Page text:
This generally happens when USCIS classifies a conviction a certain way or finds something in the applicant’s file that causes concern. The issue may not have even been discussed at the interview, but suddenly USCIS is worried about it.
My problem with this is that it happens after an interview when the attorney doesn’t have a chance to argue another viewpoint. The request for a waiver comes in the mail with the conclusion already made that the client needs a waiver.
What if I disagree with that conclusion, though?
There are three options for how to respond to a Request for Evidence that requests an I-601 waiver. I can:
- File an I-601 waiver, essentially admitting to the ground of inadmissibility that USCIS alleges. The client has to pay the government filing fees and my legal fees, which together can total several thousands of dollars.
- Respond to the Request for Evidence with a legal argument saying that I disagree with USCIS and that my client does not need a waiver. However, if USCIS does not agree with my legal argument, they could deny my client’s green card case because I failed to file the I‑601 waiver that they requested.
As it stands now, USCIS will only issue one Request for Evidence on a case and if you don’t provide them everything they want in your response, that’s it – you do not get a second chance to respond.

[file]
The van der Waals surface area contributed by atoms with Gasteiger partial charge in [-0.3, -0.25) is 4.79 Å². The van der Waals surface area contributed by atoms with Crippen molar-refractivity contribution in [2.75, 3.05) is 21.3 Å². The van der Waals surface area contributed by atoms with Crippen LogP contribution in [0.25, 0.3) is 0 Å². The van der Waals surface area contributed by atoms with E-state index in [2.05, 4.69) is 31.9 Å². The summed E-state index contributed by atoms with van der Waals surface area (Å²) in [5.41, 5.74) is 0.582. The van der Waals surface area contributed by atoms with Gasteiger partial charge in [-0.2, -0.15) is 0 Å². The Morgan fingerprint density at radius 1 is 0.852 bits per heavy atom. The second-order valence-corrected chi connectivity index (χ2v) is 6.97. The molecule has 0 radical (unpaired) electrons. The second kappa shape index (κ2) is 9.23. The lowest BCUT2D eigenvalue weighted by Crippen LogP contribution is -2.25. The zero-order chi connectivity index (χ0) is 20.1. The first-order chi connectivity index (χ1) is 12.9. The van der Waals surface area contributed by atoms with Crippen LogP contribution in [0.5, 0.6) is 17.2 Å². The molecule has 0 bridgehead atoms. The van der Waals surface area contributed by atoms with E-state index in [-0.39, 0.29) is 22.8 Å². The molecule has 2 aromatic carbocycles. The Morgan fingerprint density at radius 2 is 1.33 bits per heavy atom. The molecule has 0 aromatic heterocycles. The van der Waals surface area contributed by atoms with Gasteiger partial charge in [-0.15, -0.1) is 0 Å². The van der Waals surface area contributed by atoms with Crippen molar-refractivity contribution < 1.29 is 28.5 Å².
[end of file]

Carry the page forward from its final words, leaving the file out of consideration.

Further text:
- Respond to the Request for Evidence with both the legal argument that I don’t think a waiver is necessary, but still file a waiver to be safe and to ensure that if my legal argument fails that my client will be protected.
The client will still need to pay all of the fees, but it is the safest route.
I would like to see the second option expanded to give advocates a chance to present legal arguments to USCIS as to why a waiver should not be required.
If, after reviewing the legal arguments, USCIS still wants a waiver, they should provide clients with an opportunity to submit the waiver instead of denying the case.
In my practice, I work with clients from all kinds of backgrounds. I have low-income clients who cannot afford to spend thousands just to be safe. I also have clients who have that luxury and would gladly file a waiver – even if they felt it wasn’t necessary, just to speed up the adjudication.
However, justice shouldn’t be about having money. It should be about having the opportunity to have your story heard.
Just because USCIS asks for an I-601 waiver doesn’t mean you have to submit one. You should talk with an experienced attorney about the facts of your case to ensure that what USCIS alleges is correct. If you need a waiver, don’t hesitate to file one, but you also don’t have to blindly accept what USCIS states in a Request for Evidence.